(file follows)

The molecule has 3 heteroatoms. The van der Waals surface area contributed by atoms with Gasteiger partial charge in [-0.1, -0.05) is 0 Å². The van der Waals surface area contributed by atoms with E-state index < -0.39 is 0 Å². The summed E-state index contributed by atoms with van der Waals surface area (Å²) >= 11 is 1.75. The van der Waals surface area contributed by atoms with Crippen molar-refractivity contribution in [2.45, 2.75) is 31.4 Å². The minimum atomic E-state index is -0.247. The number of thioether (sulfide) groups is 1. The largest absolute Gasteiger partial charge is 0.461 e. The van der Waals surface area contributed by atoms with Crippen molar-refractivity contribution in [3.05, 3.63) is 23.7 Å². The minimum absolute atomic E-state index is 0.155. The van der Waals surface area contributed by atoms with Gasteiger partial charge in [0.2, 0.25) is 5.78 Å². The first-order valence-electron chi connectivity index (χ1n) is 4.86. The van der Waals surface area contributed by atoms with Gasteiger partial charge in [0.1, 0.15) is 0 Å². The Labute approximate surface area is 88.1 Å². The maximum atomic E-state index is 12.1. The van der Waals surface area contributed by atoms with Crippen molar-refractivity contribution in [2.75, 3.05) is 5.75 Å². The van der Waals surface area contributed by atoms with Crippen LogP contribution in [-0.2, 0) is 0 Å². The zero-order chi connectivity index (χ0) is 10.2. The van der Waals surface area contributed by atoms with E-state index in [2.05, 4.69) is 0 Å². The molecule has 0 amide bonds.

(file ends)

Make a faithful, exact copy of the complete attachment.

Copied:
The molecule has 3 heteroatoms. The van der Waals surface area contributed by atoms with Gasteiger partial charge in [-0.1, -0.05) is 0 Å². The van der Waals surface area contributed by atoms with E-state index < -0.39 is 0 Å². The summed E-state index contributed by atoms with van der Waals surface area (Å²) >= 11 is 1.75. The van der Waals surface area contributed by atoms with Crippen molar-refractivity contribution in [2.45, 2.75) is 31.4 Å². The minimum atomic E-state index is -0.247. The number of thioether (sulfide) groups is 1. The largest absolute Gasteiger partial charge is 0.461 e. The van der Waals surface area contributed by atoms with Crippen molar-refractivity contribution in [3.05, 3.63) is 23.7 Å². The minimum absolute atomic E-state index is 0.155. The van der Waals surface area contributed by atoms with Gasteiger partial charge in [0.2, 0.25) is 5.78 Å². The first-order valence-electron chi connectivity index (χ1n) is 4.86. The van der Waals surface area contributed by atoms with Gasteiger partial charge in [0.1, 0.15) is 0 Å². The Labute approximate surface area is 88.1 Å². The maximum atomic E-state index is 12.1. The van der Waals surface area contributed by atoms with Crippen molar-refractivity contribution in [2.75, 3.05) is 5.75 Å². The van der Waals surface area contributed by atoms with Crippen LogP contribution in [-0.2, 0) is 0 Å². The zero-order chi connectivity index (χ0) is 10.2. The van der Waals surface area contributed by atoms with E-state index in [2.05, 4.69) is 0 Å². The molecule has 0 amide bonds.